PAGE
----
The Sea Beast
It’s easy to imagine that the elevator pitch for The Sea Beast was “Moby Dick meets How to Train Your Dragon”—and who wouldn’t be compelled by that? Set in a fantasy world where oceanic leviathans terrorize humanity, those who hunt down the giant monsters are lauded as heroes. Jacob Holland (voiced by Karl Urban) is one such hero, adopted son of the legendary Captain Crowe and well on the way to building his own legacy as a monster hunter—a journey disrupted by stowaway Maisie Brumble (Zaris-Angel Hator), who has her own ambitions to take on the sea beasts. However, after an attempt to destroy the colossal Red Bluster goes disastrously wrong, Jacob and Maisie are stranded on an island filled with the creatures, and they find that the monsters may not be quite so monstrous after all. A rollicking sea-bound adventure directed by Chris Williams—of Big Hero 6 and Moana fame—it secured its standing as one of Netflix’s finest movies with a nomination for Best Animated Feature at this year’s Oscars.
This gleefully entertaining giant-monster movie eschews tearing up the likes of New York or Tokyo in favor of director Roar Uthaug’s (Tomb Raider 2018) native Norway, with a titanic troll stomping its way toward Oslo after being roused by a drilling operation. The plot and characters will be familiar to any fan of kaiju cinema—Ine Marie Wilmann heads up the cast as Nora Tidemann, the academic with a curiously specific skill set who is called in to advise on the crisis, while Kim Falck fits neatly into the role of Andreas Isaksan, the government adviser paired with her, and Gard B. Eidsvold serves as Tobias Tidemann, the former professor chased out of academia for his crazy theories about trolls. But the striking Nordic visuals and the titular menace’s ability to blend in with the landscape allow for some impressively original twists along the way. Although Troll could have easily descended into parody, Uthaug steers clear of smug self-awareness and instead delivers one of the most original takes on the genre in years.
The latest from director Noah Baumbach has him reteaming with his Marriage Story lead Adam Driver for another quirky look at disintegrating families and interpersonal angst—albeit with an apocalyptic twist. Driver stars as Jack Gladney, a college professor faking his way through a subject he’s unable to teach and struggling to work out family life with his fourth wife, Babette (Greta Gerwig), and their four kids from previous relationships. Neurotic familial squabbles prove the least of their worries when an “airborne toxic event” hits their town, sending everyone scrambling for cover with exponentially disastrous results. While the contemporary Covid-19 parallels are none too subtle, keeping the 1980s setting of Don DeLillo’s original novel proves an inspired choice on Baumbach’s part, one that accentuates the film’s darkly absurd comedy. By setting a rush for survival amidst big hair and materialist excess, White Noise serves up some authentic moments of human drama amid the chaos.
Glass Onion: A Knives Out Mystery
Daniel Craig reprises his role as detective Benoit Blanc in this brilliant follow-up to 2019’s phenomenal whodunnit, Knives Out. Writer-director Rian Johnson crafts a fiendishly sharp new case for “the Last of the Gentlemen Sleuths,” taking Blanc to a Greek island getaway for a reclusive tech billionaire and his collection of friends and hangers-on, where a planned murder mystery weekend takes a deadly turn. While totally accessible for newcomers, fans of the first film will also be rewarded with some deeper character development for Blanc, a role that’s shaping up to be as iconic for Craig as 007. As cleverly written and meticulously constructed as its predecessor, and featuring the kind of all-star cast—Edward Norton! Janelle Monáe! Kathryn Hahn! Leslie Odom Jr.! Jessica Henwick! Madelyn Cline! Kate Hudson! Dave Bautista!—that cinema dreams are made of, Glass Onion might be the best thing Netflix has dropped all year.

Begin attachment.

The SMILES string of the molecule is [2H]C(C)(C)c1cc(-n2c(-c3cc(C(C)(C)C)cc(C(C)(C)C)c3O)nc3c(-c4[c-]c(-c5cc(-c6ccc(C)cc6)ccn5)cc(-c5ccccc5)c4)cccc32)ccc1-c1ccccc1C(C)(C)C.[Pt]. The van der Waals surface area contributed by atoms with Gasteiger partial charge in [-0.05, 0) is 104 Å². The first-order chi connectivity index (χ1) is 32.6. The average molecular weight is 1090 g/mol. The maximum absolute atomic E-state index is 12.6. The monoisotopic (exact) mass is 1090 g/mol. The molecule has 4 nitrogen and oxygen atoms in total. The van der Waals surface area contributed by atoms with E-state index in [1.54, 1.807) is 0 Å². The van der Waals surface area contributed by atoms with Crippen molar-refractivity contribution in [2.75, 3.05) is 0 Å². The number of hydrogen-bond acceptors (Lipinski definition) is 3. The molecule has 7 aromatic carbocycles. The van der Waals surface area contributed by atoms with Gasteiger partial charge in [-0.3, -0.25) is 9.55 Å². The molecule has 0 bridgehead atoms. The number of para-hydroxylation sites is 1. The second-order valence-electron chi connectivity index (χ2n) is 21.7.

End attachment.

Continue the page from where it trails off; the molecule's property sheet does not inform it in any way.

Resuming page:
Florence Pugh dazzles in this not-quite-horror film from Oscar-winning director Sebastián Lelio. Set in 1862, English nurse Lib Wright (Pugh) is sent to Ireland to observe Anna O’Donnell, a girl who claims to have not eaten in four months, subsisting instead on “manna from heaven.” Still grieving the loss of her own child, Lib is torn between investigating the medical impossibility and growing concern for Anna herself. Amid obstacles in the form of Anna’s deeply religious family and a local community that distrusts her, Lib’s watch descends into a tense, terrifying experience. Based on a book of the same name by Emma Donoghue, The Wonder is a beautiful yet bleakly shot period piece that explores the all-too-mortal horrors that unquestioning religious fervor and family secrets can wreak.
Kosuke and Natsume are childhood friends whose relationship has grown strained as they approach their teenage years. When the apartment complex where they first met is scheduled for demolition, they sneak in one last time, seeking emotional closure. Instead, they and the friends who joined them are trapped by torrential rain. After the mysterious storm passes, the world is changed, with the entire building floating on an ethereal sea, and a new child in their midst.
Adolescent feelings and magical realism collide in this sumptuously animated movie from the makers of A Whisker Away (also available on Netflix and well worth your time). Director Hiroyasa Ishida (Penguin Highway) may not be up there with the likes of Hayao Miyazaki in terms of name recognition in the West, but Drifting Home should put him on your radar.
All Quiet on the Western Front
Hopped up on nationalism and dreams of battlefield glory, Paul Bäumer (Felix Kammerer) is an eager young recruit for the German army during the last year of the First World War. His romantic view of the conflict is shattered on his first night in the cold trenches, surrounded by death and disaster, and dealt a tragic blow with the meaningless loss of a dear friend. It’s all downhill from there in this magnificently crafted adaptation of Erich Maria Remarque’s groundbreaking novel, one of the most important pieces of anti-war literature of the 20th century. Paul’s journey is one of naivete crushed by the relentless machinery of war and state and an awakening to the way soldiers are chewed up in the name of politicians and generals. Director Edward Berger’s take on the material is the first to be filmed in German, which adds a layer of authenticity to a blistering, heart-rending cinematic effort that drives home the horror and inhumanity of war. Often bleak, it is an undeniably brilliant piece of filmmaking.